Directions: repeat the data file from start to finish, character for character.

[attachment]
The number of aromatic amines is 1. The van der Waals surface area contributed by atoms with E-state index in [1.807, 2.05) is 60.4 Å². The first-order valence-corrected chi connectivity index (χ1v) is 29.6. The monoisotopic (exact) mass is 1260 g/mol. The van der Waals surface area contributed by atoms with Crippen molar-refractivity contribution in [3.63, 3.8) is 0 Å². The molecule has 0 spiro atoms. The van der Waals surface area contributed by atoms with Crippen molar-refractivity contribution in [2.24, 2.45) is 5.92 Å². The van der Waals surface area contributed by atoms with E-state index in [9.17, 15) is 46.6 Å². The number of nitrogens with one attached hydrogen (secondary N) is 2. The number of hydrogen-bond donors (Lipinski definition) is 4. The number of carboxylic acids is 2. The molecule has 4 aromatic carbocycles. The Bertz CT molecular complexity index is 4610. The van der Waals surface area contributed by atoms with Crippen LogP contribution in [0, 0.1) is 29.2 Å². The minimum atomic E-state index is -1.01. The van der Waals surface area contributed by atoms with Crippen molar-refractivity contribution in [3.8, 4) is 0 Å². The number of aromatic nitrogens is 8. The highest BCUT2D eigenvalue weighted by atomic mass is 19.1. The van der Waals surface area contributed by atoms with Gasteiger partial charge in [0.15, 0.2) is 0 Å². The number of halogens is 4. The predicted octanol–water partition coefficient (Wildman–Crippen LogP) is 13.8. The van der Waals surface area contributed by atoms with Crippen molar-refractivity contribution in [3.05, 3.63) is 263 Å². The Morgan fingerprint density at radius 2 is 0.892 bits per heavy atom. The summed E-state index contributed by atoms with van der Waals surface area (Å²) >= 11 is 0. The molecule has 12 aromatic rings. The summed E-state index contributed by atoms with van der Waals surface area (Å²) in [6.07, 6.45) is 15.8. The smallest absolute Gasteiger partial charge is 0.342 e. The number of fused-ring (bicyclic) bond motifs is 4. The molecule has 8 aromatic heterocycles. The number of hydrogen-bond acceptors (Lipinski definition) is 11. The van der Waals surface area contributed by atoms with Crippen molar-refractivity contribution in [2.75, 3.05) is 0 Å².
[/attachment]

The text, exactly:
The number of aromatic amines is 1. The van der Waals surface area contributed by atoms with E-state index in [1.807, 2.05) is 60.4 Å². The first-order valence-corrected chi connectivity index (χ1v) is 29.6. The monoisotopic (exact) mass is 1260 g/mol. The van der Waals surface area contributed by atoms with Crippen molar-refractivity contribution in [3.63, 3.8) is 0 Å². The molecule has 0 spiro atoms. The van der Waals surface area contributed by atoms with Crippen molar-refractivity contribution in [2.24, 2.45) is 5.92 Å². The van der Waals surface area contributed by atoms with E-state index in [9.17, 15) is 46.6 Å². The number of nitrogens with one attached hydrogen (secondary N) is 2. The number of hydrogen-bond donors (Lipinski definition) is 4. The number of carboxylic acids is 2. The molecule has 4 aromatic carbocycles. The Bertz CT molecular complexity index is 4610. The van der Waals surface area contributed by atoms with Crippen LogP contribution in [0, 0.1) is 29.2 Å². The minimum atomic E-state index is -1.01. The van der Waals surface area contributed by atoms with Crippen molar-refractivity contribution in [3.8, 4) is 0 Å². The number of aromatic nitrogens is 8. The highest BCUT2D eigenvalue weighted by atomic mass is 19.1. The van der Waals surface area contributed by atoms with Gasteiger partial charge in [0.15, 0.2) is 0 Å². The number of halogens is 4. The predicted octanol–water partition coefficient (Wildman–Crippen LogP) is 13.8. The van der Waals surface area contributed by atoms with Crippen molar-refractivity contribution in [3.05, 3.63) is 263 Å². The Morgan fingerprint density at radius 2 is 0.892 bits per heavy atom. The summed E-state index contributed by atoms with van der Waals surface area (Å²) >= 11 is 0. The molecule has 12 aromatic rings. The summed E-state index contributed by atoms with van der Waals surface area (Å²) in [6.07, 6.45) is 15.8. The smallest absolute Gasteiger partial charge is 0.342 e. The number of fused-ring (bicyclic) bond motifs is 4. The molecule has 8 aromatic heterocycles. The number of hydrogen-bond acceptors (Lipinski definition) is 11. The van der Waals surface area contributed by atoms with Crippen molar-refractivity contribution in [2.75, 3.05) is 0 Å².